Saturday, April 17, 2004

The Age of Terror

Looking at the US media alone, one is led to believe that Arabs and Muslims have a monopoly of terrorism. A little known documentary The Age of Terror (Dirs. Jon Blair, Dan Korn, and Polly Williams) presents a perspective on terrorism that does not fit neatly into the boundaries of acceptable discourse here -- the perspective from which American viewers, if given a chance to see the film, would have much to gain.

The Age of Terror is divided into four parts, examining acts of terror committed in the name of national liberation, social revolution, God, and the state. It is a very uneven work, and its ambition to do a broad survey of modern terrorism ends up making it incapable of probing particular social, economic, and political contexts that gave birth to different acts of terror. The perspective that it offers is a liberal one, therefore it goes without saying that it sheds no light on everyday terrors of hunger, poverty, unemployment, dangerous work, and other normal conditions of capitalism that take a far more devastating toll on the lives of the majority of human beings than terrorism examined in the film did. For the film-makers, alien to the wisdom of Walter Benjamin ("The tradition of the oppressed teaches us that the ‘state of emergency’ in which we live is not the exception but the rule"), terrorism is an exception rather than the rule.

Nevertheless, The Age of Terror is worth a look, especially for a variety of fascinating interviews included in its first installment "In the Name of Liberation: Freedom by Any Means" (Dir. Jon Blair). It explores acts of terror committed in British Palestine, British Malaya, French Algeria, apartheid South Africa, and Northern Ireland. The Algerian case receives the most balanced treatment, as the film-makers interview former FLN (Front de Libération Nationale) commander Yacef Saadi; Zohra Drif, a former FLN guerrilla, who bombed the Milk Bar Café and now practices law in an office across the street from the Café; Jacqueline Guerroudji and Annie Steiner, French women who joined the FLN; and retired French military officers Paul Aussaresses and Pierre-Alban Thomas, responsible for torture and murder of FLN militants. In this section, terrors of insurgency and counter-insurgency are equally brought to the viewer's attention, while the futility of counter-insurgency in the face of a well-organized national movement for decolonization is subtly built into the film's argument. The sections about Palestine, Malaya, South Africa, and Northern Ireland, in contrast, are one-dimensional, perhaps due to the bias of the British film-makers; though the interviews with former African National Congress militant Robert McBride, former Irish Republican Army member Patrick Magee ("the Brighton Bomber" who tried to kill Margaret Thatcher), and Chin Peng, former secretary general of the Malayan Communist Party, are fair, British and South African counterparts of Paul Aussaresses and Pierre-Alban Thomas are nowhere to be found in the picture.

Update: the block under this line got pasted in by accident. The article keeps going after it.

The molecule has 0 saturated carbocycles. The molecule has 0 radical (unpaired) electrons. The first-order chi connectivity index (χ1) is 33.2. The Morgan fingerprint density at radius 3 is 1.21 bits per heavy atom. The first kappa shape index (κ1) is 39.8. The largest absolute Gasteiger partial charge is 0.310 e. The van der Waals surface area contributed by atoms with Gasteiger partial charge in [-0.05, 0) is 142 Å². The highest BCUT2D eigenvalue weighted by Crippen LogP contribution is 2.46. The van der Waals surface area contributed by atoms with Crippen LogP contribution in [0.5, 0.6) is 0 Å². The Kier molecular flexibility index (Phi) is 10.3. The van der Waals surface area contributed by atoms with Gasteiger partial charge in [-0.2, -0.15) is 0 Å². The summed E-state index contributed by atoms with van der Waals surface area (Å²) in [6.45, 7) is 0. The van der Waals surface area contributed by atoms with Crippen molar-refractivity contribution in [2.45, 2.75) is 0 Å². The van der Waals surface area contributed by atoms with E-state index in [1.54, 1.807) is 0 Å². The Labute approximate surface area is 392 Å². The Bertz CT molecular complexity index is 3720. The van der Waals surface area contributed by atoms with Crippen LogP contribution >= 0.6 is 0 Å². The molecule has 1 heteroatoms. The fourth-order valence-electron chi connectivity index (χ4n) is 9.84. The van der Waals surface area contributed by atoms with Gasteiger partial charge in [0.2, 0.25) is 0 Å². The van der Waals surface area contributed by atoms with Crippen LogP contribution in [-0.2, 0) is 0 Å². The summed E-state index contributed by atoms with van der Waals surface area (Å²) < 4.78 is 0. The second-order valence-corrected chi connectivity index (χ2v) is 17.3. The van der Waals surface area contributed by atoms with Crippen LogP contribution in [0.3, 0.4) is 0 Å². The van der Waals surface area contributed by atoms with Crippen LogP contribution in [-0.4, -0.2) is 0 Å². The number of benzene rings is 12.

The Age of Terror has been shown at a number of film festivals and aired on Discovery Networks International in more than 150 countries as part of programming to commemorate the first anniversary of September 11th, but it was pointedly excluded from Discovery Channel's US programming for the same occasion. No wonder. Among other things, The Age of Terror points to the 1946 bombing of the King David Hotel (a British administrative and military headquarters then) by the Irgun (whose leader, Menachem Begin, became Prime Minister of Israel in 1977) in Jerusalem as the beginning of modern terrorism, i.e. the use of terror as a "media event."

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